6Preceding four words interlined.

7Omitted period at right margin editorially supplied.

8TJ here canceled “but little.”

9TJ here canceled “a demand for.”

10Manuscript: “a.”

11TJ here canceled “is more extraordinary as it.”

12Preceding two words interlined.

13Preceding two sentences interlined in place of “and as the case was that of a law of the corporn authorising the sale of lottery tickets in a state which had suppressed lotteries & forbids the sale of tickets within it, a case which is not given to Congr. itself by the constn, it seems <to empower> to enable them to <do> exercise powers thro’ the instrument of that corporn <what> who <they are not> have not been given to themselves by the constn. the uneasy state of the public,” with the caret mistakenly placed in front of the period at the end of the preceding sentence. Following the interlineation TJ canceled “it follows from this decision that an authority that Congress, thro’ the instrument of the Washn corporn.”

Index Entries

  • Adams, John Quincy; presidential prospects of search
  • Bank of the United States, Second; andMcCulloch v. Maryland search
  • Calhoun, John Caldwell; presidential prospects of search
  • Clay, Henry; presidential prospects of search
  • Cohens v. Virginia search
  • Congress, U.S.; andCohens v. Virginia search
  • Congress, U.S.; TJ on search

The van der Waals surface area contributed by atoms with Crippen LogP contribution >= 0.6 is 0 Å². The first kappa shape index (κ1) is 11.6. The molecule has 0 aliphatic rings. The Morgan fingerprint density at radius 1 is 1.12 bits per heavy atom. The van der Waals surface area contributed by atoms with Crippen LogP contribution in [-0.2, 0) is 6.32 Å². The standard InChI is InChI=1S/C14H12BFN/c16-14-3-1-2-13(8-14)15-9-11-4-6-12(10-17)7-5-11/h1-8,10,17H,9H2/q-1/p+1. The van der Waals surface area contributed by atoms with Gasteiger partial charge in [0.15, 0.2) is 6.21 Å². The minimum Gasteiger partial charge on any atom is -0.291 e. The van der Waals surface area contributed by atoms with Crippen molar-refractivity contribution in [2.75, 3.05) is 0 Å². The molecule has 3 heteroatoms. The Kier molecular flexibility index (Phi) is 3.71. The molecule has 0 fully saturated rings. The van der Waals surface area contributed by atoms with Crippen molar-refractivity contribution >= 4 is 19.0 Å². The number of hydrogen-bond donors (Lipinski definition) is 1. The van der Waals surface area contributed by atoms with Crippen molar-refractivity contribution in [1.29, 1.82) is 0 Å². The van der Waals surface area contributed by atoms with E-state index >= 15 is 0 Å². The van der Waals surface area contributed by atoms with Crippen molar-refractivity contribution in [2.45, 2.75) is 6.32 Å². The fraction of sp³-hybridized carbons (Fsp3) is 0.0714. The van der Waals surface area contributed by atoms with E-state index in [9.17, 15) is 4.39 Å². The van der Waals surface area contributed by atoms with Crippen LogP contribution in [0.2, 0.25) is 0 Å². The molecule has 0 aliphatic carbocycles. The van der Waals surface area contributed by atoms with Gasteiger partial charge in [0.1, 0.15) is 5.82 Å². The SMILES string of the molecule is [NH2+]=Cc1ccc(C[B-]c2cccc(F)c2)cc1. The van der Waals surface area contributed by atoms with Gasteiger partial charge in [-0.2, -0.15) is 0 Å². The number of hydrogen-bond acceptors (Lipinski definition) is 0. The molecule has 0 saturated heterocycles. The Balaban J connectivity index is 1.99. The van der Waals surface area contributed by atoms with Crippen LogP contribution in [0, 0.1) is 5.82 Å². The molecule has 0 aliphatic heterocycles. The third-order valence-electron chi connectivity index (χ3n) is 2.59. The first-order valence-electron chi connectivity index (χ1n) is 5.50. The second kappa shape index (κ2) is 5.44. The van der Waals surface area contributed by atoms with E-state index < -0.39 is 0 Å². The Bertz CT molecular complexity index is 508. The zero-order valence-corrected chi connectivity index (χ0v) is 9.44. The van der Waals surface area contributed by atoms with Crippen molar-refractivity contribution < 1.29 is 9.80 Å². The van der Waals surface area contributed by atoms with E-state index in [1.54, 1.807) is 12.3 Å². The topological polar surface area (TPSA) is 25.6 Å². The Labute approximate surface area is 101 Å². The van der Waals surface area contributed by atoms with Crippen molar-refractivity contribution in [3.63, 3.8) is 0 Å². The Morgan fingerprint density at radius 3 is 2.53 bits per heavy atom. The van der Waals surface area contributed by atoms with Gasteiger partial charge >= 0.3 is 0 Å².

• Constitution, U.S.; and states’ rights search
  • Crawford, William Harris; presidential candidacy of search
  • crops; price of search
  • crops; yields of search
  • gambling; laws prohibiting search
  • Greece, modern; war of independence search
  • health; pulmonary complaint search
  • Holy Alliance; mentioned search
  • Jefferson, Thomas; Books & Library; orders books search
  • Jefferson, Thomas; Books & Library; receives works search
  • Jefferson, Thomas; Opinions on; Missouri question search
  • judiciary, U.S.; TJ on search
  • Lackington, George; bookseller search
  • law; on gambling search
  • lotteries; for Washington, D.C. search
  • lotteries; tickets for search
  • Lowndes, William; death of search
  • Lowndes, William; health of search
  • Lowndes, William; presidential prospects of search
  • McCulloch v. Maryland search
  • Missouri question; TJ on search
  • Ottoman Empire; and Russia search
  • Rush, Richard; and books for TJ search
  • Rush, Richard; and University of Virginia search
  • Rush, Richard; letters to search
  • Russia; and Ottoman Empire search
  • Supreme Court, U.S.; andCohens v. Virginia search
  • Supreme Court, U.S.; andMcCulloch v. Maryland search
  • Supreme Court, U.S.; TJ on search
  • tobacco; grown in Va. search
  • United States; economy of search
  • United States; fortifications search
  • United States; state versus federal authority search
  • Virginia, University of; Construction and Grounds; progress of search
  • Virginia, University of; Construction and Grounds; Rotunda (library) search
  • Virginia, University of; Establishment; and General Assembly search
  • Virginia; crops in search
  • Virginia; elections in search
  • Washington, D.C.; corporation of search
  • wheat; as crop search